2010 April 12 / j d a v i s @ c a r l e t o n . e d u

# Day 06 Notes

## Scatterplots and Correlation

Here are data on plane flights from Atlanta to various destinations. The data are paired; for example, distance #8 and fare #8 go together.

```distances <- c(568, 933, 720, 1190, 602, 683, 1719, 589, 327, 894, 419, 749, 749, 392, 657, 461, 1565, 2150)
fares <- c(219, 222, 249, 308, 249, 141, 252, 229, 183, 209, 199, 248, 301, 238, 205, 232, 371, 343)
plot(distances, fares)
cor(distances, fares)
cor(fares, distances)
```

Here are the paired economic and social views from our introductory class survey. Why does the scatterplot look so bad?

```x <- c(3, 4, 4, 3, 3, 2, 2, 4, 2, 2, 3, 4, 4, 3, 3, 2, 2, 2, 4, 3, 2, 4, 4, 4, 3, 4, 4, 4, 3, 4, 4, 4)
y <- c(4, 5, 5, 3, 4, 3, 4, 4, 3, 5, 5, 4, 5, 4, 4, 2, 3, 4, 4, 5, 2, 3, 3, 5, 4, 5, 4, 4, 3, 4, 4, 4)
boxplot(x, y)
plot(x, y)
cor(x, y)
```

## Linear Regression

Here are paired data about the temperature and gas usage at Carleton, over many months since 1993.

```tempData <- c(11.2, 13.95, 26.05, 41.4, 55.75, 63.85, 69.35, 69.1, 54.15, 45.75, 30.15, 20.75, 3.5, 8.85, 32, 44.05, 58.3, 68.4, 67.85, 66, 62.6, 51.45, 36.6, 24.75, 15.9, 17.9, 33.2, 39.9, 54.15, 69.9, 71.35, 73.5, 57.95, 46.85, 25.5, 17.9, 8.1, 15.5, 24.1, 39.45, 53.05, 67.1, 68.35, 67.9, 59.7, 48.5, 24.65, 13.35, 8.45, 19.45, 28.8, 41.3, 51.2, 69.05, 70.25, 66.6, 61.8, 49.05, 27.7, 26.65, 17.8, 30.6, 30.05, 48.55, 63.65, 64.5, 71.4, 69.9, 64.85, 50.4, 35.85, 25.45, 10.65, 26.65, 32.1, 46.85, 59.35, 66.15, 74.25, 68.5, 58.7, 46.5, 40.9, 23.05, 12.85, 25.7, 39.35, 44.95, 58.95, 65.4, 70.25, 69.95, 57.9, 50.4, 30.1, 6.5, 17.55, 9.3, 24.6, 46.55, 58.6, 67, 73.05, 71.2, 58.4, 46.2, 44.95, 27.4, 22.55, 25.3, 23.85, 44.8, 52.45, 69.7, 74.95, 64.6, 64, 42.3, 31.65, 23.25, 14.7, 16.1, 30.4, 43.95, 49.15, 65.85, 71.5, 72.1, 61, 49, 31.85, 23.75, 12.1, 19.2, 35.05, 47, 55.8, 64.05, 69.45, 63.5, 65.05, 49.5, 22.45, 14.5, 25.1, 28.55, 49.1, 71.15, 73.55)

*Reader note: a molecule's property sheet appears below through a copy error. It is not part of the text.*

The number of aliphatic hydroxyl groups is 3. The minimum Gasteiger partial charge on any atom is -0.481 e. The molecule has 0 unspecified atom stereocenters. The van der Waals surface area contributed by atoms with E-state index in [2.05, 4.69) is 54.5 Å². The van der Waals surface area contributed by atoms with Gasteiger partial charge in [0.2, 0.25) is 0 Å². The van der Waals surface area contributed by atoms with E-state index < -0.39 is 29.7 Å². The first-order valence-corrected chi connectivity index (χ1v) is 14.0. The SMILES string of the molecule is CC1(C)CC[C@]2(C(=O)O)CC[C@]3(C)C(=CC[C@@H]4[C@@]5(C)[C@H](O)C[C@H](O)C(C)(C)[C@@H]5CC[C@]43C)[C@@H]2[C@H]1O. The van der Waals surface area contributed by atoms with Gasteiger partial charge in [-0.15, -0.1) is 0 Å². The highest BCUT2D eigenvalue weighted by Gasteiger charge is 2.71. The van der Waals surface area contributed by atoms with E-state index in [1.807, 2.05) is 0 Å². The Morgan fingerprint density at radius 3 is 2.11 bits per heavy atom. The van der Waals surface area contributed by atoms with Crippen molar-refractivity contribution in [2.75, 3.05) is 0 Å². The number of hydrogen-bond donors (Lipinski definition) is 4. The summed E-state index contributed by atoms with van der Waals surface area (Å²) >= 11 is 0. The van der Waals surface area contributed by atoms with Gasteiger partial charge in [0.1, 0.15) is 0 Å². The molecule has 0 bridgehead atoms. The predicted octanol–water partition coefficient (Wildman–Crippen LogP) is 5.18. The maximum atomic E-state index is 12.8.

gasData <- c(18354, 16253, 12568, 11507, 7619, 4599, 2976, 2811, 6432, 10383, 14432, 18660, 21779, 19140, 14469, 11473, 7201, 4459, 4304, 3951, 5578, 9681, 12562, 16439, 19608, 17690, 14915, 12063, 8164, 4522, 4055, 2120, 7385, 11857, 17299, 18508, 23073.35, 14236.12, 19486.33, 14908.78, 7652.74, 6710.57, 6881.6, 5977.88, 9241.58, 13276.98, 15871.2, 20190.4, 21390.61, 16459.17, 15216.43, 12414.2, 9174.79, 4921.36, 4688.6, 3659.39, 6142.84, 10860.78, 15501.82, 15037.31, 18327.57, 14396.71, 15342.93, 10421.58, 6325, 5107.56, 4307.07, 3322.4, 6198.5, 9963.14, 13283.51, 20794.34, 21616.32, 15467.41, 14503.98, 11467.98, 7886.52, 5260.38, 4542.87, 3599.68, 7532.32, 11175.52, 12355.51, 15544.4, 21365.88, 16694.79, 14333.77, 12832.35, 7753, 5636.68, 5983.95, 4141.05, 7920.99, 10572.89, 17285.17, 29294.89, 22652.81, 23042.4, 17577.11, 12192.21, 8445.18, 5961.45, 5091.5, 4314.03, 8383.15, 12165.54, 11622.31, 16712.33, 20275.5, 16346.61, 18077.44, 13152.01, 10469.45, 6125.39, 4590.26, 4406, 6742.67, 13411.37, 15307.62, 16122.17, 22643.72, 20550.03, 16432.25, 12829.56, 9670.17, 6083.08, 4958.8, 4109.72, 7895.8, 11716.04, 16207.71, 17630.74, 26448.97, 31438.86, 30034.25, 11513.01, 9310.7, 5987.74, 5088.64, 4528.7, 6422.42, 11997.3, 13791.82, 17742.98, 19169.25, 14978, 11119, 5455.6, 4699.16)